Wednesday, November 26, 2008

Plenty to be thankful for

Well it was about a year ago that our house flooded. In some ways that seems so long ago, and yet the time seems to have passed like stars outside the window of the Millennium Falcon. Time to take a moment to share with the world all the things we are thankful for, and this year we feel we have a LOT to be thankful for.

We have been busy re-feathering our nest. The summer tasks consisted mostly of outdoor projects: painting, wiring, plumbing, landscaping, brushing out the back forty. The pond has 'soaked up' a fair amount of time and money. We’ve also taken time to just enjoy being back home. On sunny evenings, after work on the patio with a cold drink and a magazine, we watched Chairman stalk crickets in the grass. A morning spin out the Southbank road to Elma for toast and coffee, or down to Bill and Beas in Centralia on the tandem for a Mom ‘n Pop burger lunch, and then the obligatory grind into the head wind to burn off the calories on the way back home.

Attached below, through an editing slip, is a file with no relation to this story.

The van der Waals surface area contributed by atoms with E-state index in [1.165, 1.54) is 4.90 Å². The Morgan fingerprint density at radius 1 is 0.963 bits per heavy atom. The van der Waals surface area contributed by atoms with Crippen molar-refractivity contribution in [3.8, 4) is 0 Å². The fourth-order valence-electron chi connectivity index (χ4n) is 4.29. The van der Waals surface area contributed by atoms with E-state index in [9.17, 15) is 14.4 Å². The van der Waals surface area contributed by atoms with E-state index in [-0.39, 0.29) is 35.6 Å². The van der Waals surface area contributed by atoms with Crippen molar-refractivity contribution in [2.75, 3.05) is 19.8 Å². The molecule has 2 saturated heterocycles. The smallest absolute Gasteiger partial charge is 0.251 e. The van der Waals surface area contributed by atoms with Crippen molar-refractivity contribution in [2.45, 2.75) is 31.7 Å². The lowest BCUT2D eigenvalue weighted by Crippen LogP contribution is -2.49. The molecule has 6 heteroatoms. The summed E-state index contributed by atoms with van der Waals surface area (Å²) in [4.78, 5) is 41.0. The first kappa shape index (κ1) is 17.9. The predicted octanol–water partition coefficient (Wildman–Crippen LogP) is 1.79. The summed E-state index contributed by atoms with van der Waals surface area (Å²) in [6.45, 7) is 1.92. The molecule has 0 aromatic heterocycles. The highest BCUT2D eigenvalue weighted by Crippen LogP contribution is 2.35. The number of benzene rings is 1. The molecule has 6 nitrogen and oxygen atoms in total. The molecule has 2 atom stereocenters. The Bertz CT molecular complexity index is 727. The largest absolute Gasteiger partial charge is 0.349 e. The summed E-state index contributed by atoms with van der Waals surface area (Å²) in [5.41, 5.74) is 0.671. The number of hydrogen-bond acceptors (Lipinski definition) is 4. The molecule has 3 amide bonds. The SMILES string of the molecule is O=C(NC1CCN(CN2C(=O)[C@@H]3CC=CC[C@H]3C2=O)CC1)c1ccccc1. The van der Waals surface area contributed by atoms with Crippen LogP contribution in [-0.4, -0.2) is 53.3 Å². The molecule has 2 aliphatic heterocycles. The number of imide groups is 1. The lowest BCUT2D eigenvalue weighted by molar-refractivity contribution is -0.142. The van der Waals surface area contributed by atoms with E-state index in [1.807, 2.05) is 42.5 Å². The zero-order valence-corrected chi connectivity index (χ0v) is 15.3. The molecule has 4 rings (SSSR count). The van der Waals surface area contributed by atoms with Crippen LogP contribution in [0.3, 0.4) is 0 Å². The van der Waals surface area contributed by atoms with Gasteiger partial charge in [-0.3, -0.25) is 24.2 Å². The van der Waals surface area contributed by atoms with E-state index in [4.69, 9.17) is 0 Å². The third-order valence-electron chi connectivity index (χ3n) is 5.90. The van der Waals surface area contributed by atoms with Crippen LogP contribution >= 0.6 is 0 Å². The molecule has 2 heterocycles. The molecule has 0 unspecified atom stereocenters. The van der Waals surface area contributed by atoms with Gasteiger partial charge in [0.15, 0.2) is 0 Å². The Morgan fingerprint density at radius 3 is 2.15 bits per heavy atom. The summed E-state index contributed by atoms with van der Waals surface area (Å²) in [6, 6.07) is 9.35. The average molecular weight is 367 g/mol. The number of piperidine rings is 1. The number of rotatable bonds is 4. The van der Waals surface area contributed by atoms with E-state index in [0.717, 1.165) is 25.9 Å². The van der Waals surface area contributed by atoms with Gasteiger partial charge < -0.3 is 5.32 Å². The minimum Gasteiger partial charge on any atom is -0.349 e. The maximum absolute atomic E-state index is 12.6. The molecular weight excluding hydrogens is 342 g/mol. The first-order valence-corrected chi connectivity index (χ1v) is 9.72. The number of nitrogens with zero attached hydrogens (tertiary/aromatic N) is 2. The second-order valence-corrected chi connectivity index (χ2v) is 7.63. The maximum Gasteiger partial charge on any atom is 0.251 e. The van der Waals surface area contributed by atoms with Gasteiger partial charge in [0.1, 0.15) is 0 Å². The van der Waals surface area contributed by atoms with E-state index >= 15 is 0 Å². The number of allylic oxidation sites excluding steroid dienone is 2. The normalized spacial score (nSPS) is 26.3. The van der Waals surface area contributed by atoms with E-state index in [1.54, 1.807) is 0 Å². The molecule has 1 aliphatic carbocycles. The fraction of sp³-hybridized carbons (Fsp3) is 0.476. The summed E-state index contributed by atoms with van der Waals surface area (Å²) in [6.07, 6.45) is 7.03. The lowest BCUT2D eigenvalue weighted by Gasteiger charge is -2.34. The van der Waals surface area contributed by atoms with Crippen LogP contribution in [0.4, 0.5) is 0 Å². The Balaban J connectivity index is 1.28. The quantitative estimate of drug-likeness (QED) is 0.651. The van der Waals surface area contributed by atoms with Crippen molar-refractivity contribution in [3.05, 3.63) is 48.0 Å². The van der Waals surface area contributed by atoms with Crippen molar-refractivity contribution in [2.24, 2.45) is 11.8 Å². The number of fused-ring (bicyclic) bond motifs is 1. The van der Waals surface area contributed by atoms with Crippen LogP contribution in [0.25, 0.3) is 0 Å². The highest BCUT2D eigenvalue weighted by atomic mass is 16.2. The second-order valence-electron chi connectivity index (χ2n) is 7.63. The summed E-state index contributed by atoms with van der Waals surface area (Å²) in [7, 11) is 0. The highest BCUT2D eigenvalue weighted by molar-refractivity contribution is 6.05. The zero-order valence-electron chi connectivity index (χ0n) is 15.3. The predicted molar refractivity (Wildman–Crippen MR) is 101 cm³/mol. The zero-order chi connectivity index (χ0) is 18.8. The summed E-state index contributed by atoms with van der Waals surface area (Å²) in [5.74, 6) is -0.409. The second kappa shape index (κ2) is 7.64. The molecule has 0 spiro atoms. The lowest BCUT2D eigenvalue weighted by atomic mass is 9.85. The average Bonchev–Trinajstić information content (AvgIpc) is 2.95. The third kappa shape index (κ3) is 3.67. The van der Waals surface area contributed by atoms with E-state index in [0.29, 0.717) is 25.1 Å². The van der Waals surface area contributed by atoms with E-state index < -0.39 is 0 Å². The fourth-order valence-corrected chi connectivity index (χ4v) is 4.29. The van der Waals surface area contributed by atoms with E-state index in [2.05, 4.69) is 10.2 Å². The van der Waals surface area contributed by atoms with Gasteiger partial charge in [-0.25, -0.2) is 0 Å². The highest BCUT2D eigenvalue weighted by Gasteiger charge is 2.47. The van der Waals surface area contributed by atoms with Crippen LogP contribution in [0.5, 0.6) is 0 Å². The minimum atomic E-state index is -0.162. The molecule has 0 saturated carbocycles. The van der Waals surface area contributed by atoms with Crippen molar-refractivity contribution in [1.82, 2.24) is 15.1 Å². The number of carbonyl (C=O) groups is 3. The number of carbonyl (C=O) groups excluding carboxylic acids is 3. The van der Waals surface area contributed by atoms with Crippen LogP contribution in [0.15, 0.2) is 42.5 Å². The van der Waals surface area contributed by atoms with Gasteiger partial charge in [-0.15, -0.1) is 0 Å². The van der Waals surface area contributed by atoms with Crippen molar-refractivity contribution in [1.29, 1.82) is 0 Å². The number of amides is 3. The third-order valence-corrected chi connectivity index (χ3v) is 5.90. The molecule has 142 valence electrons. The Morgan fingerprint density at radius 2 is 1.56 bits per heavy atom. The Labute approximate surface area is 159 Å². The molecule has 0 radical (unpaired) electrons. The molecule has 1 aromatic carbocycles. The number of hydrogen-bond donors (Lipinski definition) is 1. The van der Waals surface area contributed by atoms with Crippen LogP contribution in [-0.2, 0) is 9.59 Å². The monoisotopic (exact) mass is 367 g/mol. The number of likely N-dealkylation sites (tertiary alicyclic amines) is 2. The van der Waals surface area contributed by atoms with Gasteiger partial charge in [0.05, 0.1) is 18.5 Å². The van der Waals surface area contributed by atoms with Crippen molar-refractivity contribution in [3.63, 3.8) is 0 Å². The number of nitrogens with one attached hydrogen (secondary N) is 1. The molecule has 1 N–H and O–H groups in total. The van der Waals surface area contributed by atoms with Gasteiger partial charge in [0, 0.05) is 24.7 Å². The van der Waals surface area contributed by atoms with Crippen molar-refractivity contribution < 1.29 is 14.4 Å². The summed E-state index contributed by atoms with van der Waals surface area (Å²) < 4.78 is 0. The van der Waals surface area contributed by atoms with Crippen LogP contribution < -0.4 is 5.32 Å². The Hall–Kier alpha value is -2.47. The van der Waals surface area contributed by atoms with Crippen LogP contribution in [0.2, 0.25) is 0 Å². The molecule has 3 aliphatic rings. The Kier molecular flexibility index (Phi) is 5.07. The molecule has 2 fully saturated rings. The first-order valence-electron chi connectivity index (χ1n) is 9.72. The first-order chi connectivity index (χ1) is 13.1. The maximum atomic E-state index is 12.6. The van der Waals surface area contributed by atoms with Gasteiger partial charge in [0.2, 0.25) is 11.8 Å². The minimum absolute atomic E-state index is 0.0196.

There is so much to be thankful for. Of course with the official Thanksgiving coming tomorrow, I am thankful to get to sit down to the table with a lovely group of lively interesting people for a meal. They’ll always be my kids but they are certainly not kids anymore. I’m thankful that they will take a special day from their busy lives to come and spend it with us.

Then there is you. Since December 4, 2007 you have repeatedly given us things to be thankful for: